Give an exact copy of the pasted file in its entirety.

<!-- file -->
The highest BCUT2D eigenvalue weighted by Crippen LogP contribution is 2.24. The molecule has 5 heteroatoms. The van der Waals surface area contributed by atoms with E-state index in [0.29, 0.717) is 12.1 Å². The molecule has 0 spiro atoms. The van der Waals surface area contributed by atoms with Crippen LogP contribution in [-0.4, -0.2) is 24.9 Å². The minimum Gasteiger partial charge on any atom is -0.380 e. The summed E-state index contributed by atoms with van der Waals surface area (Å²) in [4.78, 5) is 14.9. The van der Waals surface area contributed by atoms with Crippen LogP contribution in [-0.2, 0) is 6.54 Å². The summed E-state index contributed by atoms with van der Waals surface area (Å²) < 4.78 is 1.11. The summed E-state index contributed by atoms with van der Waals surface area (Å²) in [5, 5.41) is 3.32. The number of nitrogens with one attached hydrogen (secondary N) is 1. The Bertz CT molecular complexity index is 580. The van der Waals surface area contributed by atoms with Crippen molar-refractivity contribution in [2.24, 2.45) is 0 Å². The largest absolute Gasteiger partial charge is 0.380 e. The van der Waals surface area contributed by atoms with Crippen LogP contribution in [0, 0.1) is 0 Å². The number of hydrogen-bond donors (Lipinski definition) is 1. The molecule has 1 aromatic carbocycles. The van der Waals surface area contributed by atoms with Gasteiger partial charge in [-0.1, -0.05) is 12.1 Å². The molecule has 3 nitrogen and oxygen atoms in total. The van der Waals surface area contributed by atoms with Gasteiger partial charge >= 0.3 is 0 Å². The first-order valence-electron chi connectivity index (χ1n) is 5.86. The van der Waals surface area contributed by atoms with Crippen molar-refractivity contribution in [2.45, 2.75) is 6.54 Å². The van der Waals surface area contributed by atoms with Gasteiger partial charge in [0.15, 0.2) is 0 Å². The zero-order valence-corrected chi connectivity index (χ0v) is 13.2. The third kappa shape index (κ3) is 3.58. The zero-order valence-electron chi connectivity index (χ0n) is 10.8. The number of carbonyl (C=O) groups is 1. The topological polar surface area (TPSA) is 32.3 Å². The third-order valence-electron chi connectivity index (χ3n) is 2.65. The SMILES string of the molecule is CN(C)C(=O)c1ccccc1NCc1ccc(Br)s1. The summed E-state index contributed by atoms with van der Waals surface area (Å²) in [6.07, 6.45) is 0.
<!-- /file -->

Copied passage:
The highest BCUT2D eigenvalue weighted by Crippen LogP contribution is 2.24. The molecule has 5 heteroatoms. The van der Waals surface area contributed by atoms with E-state index in [0.29, 0.717) is 12.1 Å². The molecule has 0 spiro atoms. The van der Waals surface area contributed by atoms with Crippen LogP contribution in [-0.4, -0.2) is 24.9 Å². The minimum Gasteiger partial charge on any atom is -0.380 e. The summed E-state index contributed by atoms with van der Waals surface area (Å²) in [4.78, 5) is 14.9. The van der Waals surface area contributed by atoms with Crippen LogP contribution in [-0.2, 0) is 6.54 Å². The summed E-state index contributed by atoms with van der Waals surface area (Å²) < 4.78 is 1.11. The summed E-state index contributed by atoms with van der Waals surface area (Å²) in [5, 5.41) is 3.32. The number of nitrogens with one attached hydrogen (secondary N) is 1. The Bertz CT molecular complexity index is 580. The van der Waals surface area contributed by atoms with Crippen molar-refractivity contribution in [2.24, 2.45) is 0 Å². The largest absolute Gasteiger partial charge is 0.380 e. The van der Waals surface area contributed by atoms with Crippen LogP contribution in [0, 0.1) is 0 Å². The number of hydrogen-bond donors (Lipinski definition) is 1. The molecule has 1 aromatic carbocycles. The van der Waals surface area contributed by atoms with Gasteiger partial charge in [-0.1, -0.05) is 12.1 Å². The molecule has 3 nitrogen and oxygen atoms in total. The van der Waals surface area contributed by atoms with Gasteiger partial charge >= 0.3 is 0 Å². The first-order valence-electron chi connectivity index (χ1n) is 5.86. The van der Waals surface area contributed by atoms with Crippen molar-refractivity contribution in [2.45, 2.75) is 6.54 Å². The van der Waals surface area contributed by atoms with Gasteiger partial charge in [0.15, 0.2) is 0 Å². The zero-order valence-corrected chi connectivity index (χ0v) is 13.2. The third kappa shape index (κ3) is 3.58. The zero-order valence-electron chi connectivity index (χ0n) is 10.8. The number of carbonyl (C=O) groups is 1. The topological polar surface area (TPSA) is 32.3 Å². The third-order valence-electron chi connectivity index (χ3n) is 2.65. The SMILES string of the molecule is CN(C)C(=O)c1ccccc1NCc1ccc(Br)s1. The summed E-state index contributed by atoms with van der Waals surface area (Å²) in [6.07, 6.45) is 0.